California 2018-20 PDP project

Progress report for WSP18-004

Project Type: PDP State Program
Funds awarded in 2018: $28,636.00
Projected End Date: 06/30/2021
Host Institution Award ID: G159-19-W7506
Grant Recipient: University of California - Extension
Region: Western
State: California
State Coordinators:
Dr. Sonja Brodt
University of California Sustainable Agriculture Research & Education Program
Jeffrey Stackhouse
University of California Cooperative Extension
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Project Information


In order to streamline the execution of the PDP program in California, we decided to continue using the PDP award to fund mini-grants. We have successfully established an active committee to prioritize funding criteria and review submitted proposals for this proposal’s funding cycle. We also have assistance available through the UC Agriculture and Natural Resources division to manage the mini-grant / travel scholarship application and funding process. We funded three mini-grants after our formal request for proposal was closed, but unfortunately, one of the funded projects has since been discontinued and those funds were allocated as additional resources to the other two projects. The incredible diversity of California’s agriculture creates an equally diverse need for educational and professional development. Current high-priority topics include:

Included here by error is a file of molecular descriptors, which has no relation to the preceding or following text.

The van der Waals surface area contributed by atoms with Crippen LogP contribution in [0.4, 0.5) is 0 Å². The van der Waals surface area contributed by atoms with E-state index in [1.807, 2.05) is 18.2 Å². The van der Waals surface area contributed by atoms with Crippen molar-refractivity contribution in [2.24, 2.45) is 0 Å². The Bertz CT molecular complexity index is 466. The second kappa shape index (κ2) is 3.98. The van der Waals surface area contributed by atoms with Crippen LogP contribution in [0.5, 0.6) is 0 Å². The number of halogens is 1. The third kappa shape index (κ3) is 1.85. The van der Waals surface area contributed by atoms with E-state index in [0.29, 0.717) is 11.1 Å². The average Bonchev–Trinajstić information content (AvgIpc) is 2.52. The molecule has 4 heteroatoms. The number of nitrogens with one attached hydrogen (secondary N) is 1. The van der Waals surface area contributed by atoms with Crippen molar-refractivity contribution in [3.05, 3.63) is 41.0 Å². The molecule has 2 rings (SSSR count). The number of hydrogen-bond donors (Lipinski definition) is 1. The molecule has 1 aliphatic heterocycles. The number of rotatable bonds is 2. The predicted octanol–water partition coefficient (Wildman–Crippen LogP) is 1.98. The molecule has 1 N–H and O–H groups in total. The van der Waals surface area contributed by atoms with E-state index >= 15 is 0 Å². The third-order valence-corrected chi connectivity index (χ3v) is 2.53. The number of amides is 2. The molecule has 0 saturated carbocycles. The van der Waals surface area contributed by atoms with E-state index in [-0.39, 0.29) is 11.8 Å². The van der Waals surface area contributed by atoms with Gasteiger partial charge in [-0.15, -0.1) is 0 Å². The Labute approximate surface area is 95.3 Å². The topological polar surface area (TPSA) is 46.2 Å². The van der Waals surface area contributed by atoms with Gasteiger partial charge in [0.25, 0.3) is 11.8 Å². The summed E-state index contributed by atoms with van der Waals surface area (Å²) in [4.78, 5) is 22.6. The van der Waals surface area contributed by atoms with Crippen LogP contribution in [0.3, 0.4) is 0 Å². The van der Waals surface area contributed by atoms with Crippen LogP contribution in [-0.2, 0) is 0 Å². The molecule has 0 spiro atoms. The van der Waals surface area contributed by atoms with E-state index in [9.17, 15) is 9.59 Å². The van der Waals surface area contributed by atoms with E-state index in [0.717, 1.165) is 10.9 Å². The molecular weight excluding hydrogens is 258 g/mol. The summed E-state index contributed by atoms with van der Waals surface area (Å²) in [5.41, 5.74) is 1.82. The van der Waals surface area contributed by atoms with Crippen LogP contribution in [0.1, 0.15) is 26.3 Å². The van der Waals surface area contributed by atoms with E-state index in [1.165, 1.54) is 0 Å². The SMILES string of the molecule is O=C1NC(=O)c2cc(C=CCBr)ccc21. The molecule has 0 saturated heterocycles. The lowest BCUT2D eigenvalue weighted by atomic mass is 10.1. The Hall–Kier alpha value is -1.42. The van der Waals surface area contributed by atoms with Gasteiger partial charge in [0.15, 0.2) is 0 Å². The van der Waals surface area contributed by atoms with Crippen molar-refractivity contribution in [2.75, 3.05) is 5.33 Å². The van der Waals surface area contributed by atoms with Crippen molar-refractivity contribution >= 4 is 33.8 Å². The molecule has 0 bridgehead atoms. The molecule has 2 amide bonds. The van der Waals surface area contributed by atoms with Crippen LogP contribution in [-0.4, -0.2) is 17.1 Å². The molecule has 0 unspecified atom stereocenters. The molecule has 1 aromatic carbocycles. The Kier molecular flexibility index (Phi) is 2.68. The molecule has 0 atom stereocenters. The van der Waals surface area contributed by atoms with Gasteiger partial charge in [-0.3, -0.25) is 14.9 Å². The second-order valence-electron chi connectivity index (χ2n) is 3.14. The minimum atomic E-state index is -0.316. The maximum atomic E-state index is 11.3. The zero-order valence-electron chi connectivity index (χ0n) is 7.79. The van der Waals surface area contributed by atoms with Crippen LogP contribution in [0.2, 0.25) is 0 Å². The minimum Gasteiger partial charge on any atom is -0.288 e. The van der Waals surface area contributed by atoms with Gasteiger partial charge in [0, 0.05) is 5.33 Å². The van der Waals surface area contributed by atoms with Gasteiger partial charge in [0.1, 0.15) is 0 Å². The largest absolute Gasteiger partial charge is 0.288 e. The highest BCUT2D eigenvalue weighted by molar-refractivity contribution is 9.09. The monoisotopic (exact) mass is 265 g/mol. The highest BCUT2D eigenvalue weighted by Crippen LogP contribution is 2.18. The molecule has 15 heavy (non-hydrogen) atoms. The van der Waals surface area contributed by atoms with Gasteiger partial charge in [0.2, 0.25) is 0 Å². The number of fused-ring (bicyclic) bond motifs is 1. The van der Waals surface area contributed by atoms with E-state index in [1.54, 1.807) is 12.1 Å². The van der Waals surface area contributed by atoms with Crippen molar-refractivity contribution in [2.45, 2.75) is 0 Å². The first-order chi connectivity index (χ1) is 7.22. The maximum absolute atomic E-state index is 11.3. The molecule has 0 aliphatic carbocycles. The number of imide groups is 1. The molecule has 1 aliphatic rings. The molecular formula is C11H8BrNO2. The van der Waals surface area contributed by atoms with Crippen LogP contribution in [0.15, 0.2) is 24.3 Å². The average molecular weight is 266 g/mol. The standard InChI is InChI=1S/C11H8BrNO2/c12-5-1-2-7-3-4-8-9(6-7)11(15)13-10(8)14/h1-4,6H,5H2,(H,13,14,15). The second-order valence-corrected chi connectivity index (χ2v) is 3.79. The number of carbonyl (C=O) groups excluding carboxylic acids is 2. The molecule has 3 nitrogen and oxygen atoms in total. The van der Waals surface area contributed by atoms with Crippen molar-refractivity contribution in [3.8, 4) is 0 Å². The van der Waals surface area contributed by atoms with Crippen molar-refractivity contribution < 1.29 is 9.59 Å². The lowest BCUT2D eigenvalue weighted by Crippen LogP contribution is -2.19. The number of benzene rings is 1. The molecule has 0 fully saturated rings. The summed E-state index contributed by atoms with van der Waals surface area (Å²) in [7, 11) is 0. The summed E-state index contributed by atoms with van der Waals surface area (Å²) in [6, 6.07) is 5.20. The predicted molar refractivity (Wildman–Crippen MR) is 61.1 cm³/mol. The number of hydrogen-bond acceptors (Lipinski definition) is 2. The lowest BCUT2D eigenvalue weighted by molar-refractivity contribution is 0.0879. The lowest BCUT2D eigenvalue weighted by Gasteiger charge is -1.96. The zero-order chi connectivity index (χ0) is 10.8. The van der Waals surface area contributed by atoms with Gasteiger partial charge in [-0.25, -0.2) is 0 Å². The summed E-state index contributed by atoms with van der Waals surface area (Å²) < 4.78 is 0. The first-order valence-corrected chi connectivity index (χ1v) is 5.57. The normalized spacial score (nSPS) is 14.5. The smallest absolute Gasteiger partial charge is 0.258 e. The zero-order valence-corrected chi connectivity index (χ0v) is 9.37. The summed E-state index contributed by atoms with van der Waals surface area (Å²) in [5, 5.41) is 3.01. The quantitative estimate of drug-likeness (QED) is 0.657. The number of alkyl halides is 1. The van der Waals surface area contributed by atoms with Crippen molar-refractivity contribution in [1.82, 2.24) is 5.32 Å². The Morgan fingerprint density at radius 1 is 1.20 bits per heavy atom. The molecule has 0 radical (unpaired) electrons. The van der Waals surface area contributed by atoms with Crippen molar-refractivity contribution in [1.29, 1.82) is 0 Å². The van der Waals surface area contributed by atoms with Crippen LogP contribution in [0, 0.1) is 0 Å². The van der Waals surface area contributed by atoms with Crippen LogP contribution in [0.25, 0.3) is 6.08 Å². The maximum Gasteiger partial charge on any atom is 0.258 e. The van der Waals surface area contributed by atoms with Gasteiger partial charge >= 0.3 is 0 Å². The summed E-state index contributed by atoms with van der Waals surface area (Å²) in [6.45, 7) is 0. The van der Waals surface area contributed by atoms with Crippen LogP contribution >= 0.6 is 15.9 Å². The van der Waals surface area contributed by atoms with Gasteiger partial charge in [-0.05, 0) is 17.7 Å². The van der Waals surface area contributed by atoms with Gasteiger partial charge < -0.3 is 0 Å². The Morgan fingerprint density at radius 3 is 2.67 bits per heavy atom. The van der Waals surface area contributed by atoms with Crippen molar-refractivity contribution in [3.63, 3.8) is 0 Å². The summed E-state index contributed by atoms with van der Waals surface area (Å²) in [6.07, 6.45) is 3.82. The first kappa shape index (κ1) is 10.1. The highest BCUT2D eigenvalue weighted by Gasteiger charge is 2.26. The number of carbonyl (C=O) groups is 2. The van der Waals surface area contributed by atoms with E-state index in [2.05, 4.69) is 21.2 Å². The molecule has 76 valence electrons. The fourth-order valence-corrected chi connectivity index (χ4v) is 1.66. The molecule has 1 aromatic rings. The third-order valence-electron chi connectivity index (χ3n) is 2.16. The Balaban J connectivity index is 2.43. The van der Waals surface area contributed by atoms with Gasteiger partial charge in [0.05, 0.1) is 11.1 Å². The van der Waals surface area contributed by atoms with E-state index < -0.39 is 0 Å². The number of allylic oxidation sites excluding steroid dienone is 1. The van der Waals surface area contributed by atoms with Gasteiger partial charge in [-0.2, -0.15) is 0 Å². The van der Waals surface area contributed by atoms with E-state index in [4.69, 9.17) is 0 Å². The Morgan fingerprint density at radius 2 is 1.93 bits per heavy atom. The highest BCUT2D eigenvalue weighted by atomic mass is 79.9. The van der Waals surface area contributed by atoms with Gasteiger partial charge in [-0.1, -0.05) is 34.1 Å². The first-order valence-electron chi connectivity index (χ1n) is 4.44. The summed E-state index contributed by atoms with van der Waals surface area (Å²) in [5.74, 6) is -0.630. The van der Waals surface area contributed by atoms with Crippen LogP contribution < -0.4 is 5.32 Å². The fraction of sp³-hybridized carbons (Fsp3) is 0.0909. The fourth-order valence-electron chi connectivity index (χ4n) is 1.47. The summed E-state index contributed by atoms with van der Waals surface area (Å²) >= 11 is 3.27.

• Climate change
• Fire: Wild and Prescribed
• Nutrient management practices to minimize environmental impairments
• Water use efficiency
• Integrated Pest Management
• Alternative marketing approaches
• Succession planning
• Community-based food systems
These identified topics were used to prioritize projects during the review of PDP mini-grant proposals. That said, the two funded mini-grants were in the topic areas of prescribed fire and native bee pollinators. Two very useful and relevant projects for our state at this time. Both mini-grants will utilize their funds in 2020. With the complexity of the UC system (with 9 distinct universities within it), the slow timeliness of SARE funding flow-through, and the need for a formal request for proposal and review process, we were not able to get these funds out, and the grant closed by the March 2020 deadline, and as such, requested a no cost extension that was granted for one additional year. 

Project Objectives:

The objective of this project is to increase the capacity of Cooperative Extension advisors, NRCS field staff, and other agriculture professionals to apply the principles of sustainable agriculture while working with their clientele (farmers, ranchers, consumers, youth, businesses, government, or communities). This will be accomplished primarily through workshops that will:
1) extend emerging sustainable agricultural practices to extension educators and agriculture professionals, and
2) bring together extension educators and university faculty working on sustainable agriculture to develop collaborative priorities, goals and strategies for researching and extending sustainable agriculture issues.